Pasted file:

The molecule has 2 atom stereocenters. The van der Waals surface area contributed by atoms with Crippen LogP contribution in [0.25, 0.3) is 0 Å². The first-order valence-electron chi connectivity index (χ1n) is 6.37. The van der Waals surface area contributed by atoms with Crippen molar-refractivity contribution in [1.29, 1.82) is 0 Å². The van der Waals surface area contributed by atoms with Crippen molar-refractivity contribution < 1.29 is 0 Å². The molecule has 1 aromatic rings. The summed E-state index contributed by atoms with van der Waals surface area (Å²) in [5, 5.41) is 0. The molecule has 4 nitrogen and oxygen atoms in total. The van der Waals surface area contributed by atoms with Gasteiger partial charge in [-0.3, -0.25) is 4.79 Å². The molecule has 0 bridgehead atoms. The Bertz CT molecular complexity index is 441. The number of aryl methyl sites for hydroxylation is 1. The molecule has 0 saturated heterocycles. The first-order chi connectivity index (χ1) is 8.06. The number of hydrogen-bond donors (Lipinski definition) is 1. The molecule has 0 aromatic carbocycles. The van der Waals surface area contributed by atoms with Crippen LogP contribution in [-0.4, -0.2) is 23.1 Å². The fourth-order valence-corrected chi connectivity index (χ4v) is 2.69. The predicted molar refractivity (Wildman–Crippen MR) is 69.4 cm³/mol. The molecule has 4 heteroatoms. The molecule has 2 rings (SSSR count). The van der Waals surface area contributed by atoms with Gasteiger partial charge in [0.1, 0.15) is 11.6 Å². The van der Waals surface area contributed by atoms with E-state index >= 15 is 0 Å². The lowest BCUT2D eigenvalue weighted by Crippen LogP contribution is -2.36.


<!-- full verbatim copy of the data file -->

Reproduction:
The molecule has 2 atom stereocenters. The van der Waals surface area contributed by atoms with Crippen LogP contribution in [0.25, 0.3) is 0 Å². The first-order valence-electron chi connectivity index (χ1n) is 6.37. The van der Waals surface area contributed by atoms with Crippen molar-refractivity contribution in [1.29, 1.82) is 0 Å². The van der Waals surface area contributed by atoms with Crippen molar-refractivity contribution < 1.29 is 0 Å². The molecule has 1 aromatic rings. The summed E-state index contributed by atoms with van der Waals surface area (Å²) in [5, 5.41) is 0. The molecule has 4 nitrogen and oxygen atoms in total. The van der Waals surface area contributed by atoms with Gasteiger partial charge in [-0.3, -0.25) is 4.79 Å². The molecule has 0 bridgehead atoms. The Bertz CT molecular complexity index is 441. The number of aryl methyl sites for hydroxylation is 1. The molecule has 0 saturated heterocycles. The first-order chi connectivity index (χ1) is 8.06. The number of hydrogen-bond donors (Lipinski definition) is 1. The molecule has 0 aromatic carbocycles. The van der Waals surface area contributed by atoms with Crippen LogP contribution in [-0.4, -0.2) is 23.1 Å². The fourth-order valence-corrected chi connectivity index (χ4v) is 2.69. The predicted molar refractivity (Wildman–Crippen MR) is 69.4 cm³/mol. The molecule has 4 heteroatoms. The molecule has 2 rings (SSSR count). The van der Waals surface area contributed by atoms with Gasteiger partial charge in [0.1, 0.15) is 11.6 Å². The van der Waals surface area contributed by atoms with E-state index >= 15 is 0 Å². The lowest BCUT2D eigenvalue weighted by Crippen LogP contribution is -2.36.